So there is soon to be a new kid on the block, in the form of Prime Education, a company comprising experienced industry professionals who are looking to carve out a new “high-end” niche for their education product (page 6). As the international education market continues to develop, providers try to improve on what is already available and therefore distinguish themselves in the market and ensure loyalty for a unique product. In the UK, private operators are now offering degrees for the first time too and promising better value for money (page 49).
Value for money is an important consideration for international students and among for-profit players and, increasingly, public universities it is a real goal. Of course, value for money is intangible, as the actual costs charged have to be weighed against so many variables including reputation of the school, any certificate gained, satisfaction of clients, welfare provision etc. All schools must keep up a constant balancing act, trying to keep costs low but satisfaction rates high, and the reality is that it is often the “extras” such as good extra-curricular activities and attention to welfare that make the difference between an average and excellent programme.
When asked if they would recommend their school, 93 per cent of our sample of students in France said that they would, but in fact this statistic is so much more meaningful if all the students have been on a previous language travel trip, as they have another programme to compare their school with. In this case, a high 40 per cent were second-time language learners, suggesting that satisfaction rates were genuinely high in France and schools offered more than just a basic package (pages 16-17).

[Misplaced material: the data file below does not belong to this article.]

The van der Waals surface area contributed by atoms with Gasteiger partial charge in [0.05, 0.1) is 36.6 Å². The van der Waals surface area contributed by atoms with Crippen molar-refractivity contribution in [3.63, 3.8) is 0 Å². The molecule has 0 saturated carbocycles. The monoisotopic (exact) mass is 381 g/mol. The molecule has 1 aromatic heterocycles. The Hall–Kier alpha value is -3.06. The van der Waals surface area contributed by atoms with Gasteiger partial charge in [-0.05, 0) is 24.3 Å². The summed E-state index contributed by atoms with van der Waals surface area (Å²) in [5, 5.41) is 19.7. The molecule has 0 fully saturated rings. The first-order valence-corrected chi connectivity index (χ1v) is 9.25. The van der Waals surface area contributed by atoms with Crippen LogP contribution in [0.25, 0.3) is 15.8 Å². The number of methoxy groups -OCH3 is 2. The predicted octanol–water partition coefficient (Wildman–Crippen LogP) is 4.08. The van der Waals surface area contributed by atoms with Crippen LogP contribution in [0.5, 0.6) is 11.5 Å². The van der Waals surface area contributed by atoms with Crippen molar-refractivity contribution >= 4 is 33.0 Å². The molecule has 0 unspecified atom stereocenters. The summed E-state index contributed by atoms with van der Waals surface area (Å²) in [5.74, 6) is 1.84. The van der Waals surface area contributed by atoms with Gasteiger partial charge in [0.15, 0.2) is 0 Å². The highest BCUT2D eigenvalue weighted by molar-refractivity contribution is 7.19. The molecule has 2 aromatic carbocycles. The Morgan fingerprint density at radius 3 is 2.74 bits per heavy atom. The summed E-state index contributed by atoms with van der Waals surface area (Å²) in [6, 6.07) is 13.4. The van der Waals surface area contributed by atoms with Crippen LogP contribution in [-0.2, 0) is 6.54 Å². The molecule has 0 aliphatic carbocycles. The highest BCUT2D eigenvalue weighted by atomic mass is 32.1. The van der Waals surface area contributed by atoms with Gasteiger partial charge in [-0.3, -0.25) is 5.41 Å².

So often it is the personal touch that really makes any international student happy the care of a teacher, the dedication of a welfare officer or activities coordinator to ensure that junior clients are busy and content (pages 26-30) or the time taken by school owners to attend school excursions (page 40). It is heartwarming to hear of agents checking up on their clients while overseas (page 11) but I doubt this is a norm, just as I am sure that individual attention at a language school is not always a possibility.
In a commodified market where economies of scale play out, the challenge for all operators agencies and educators is to reassure clients of a duty of care at the same time as a commitment to competitive bottom line earnings. And that’s the bottom line!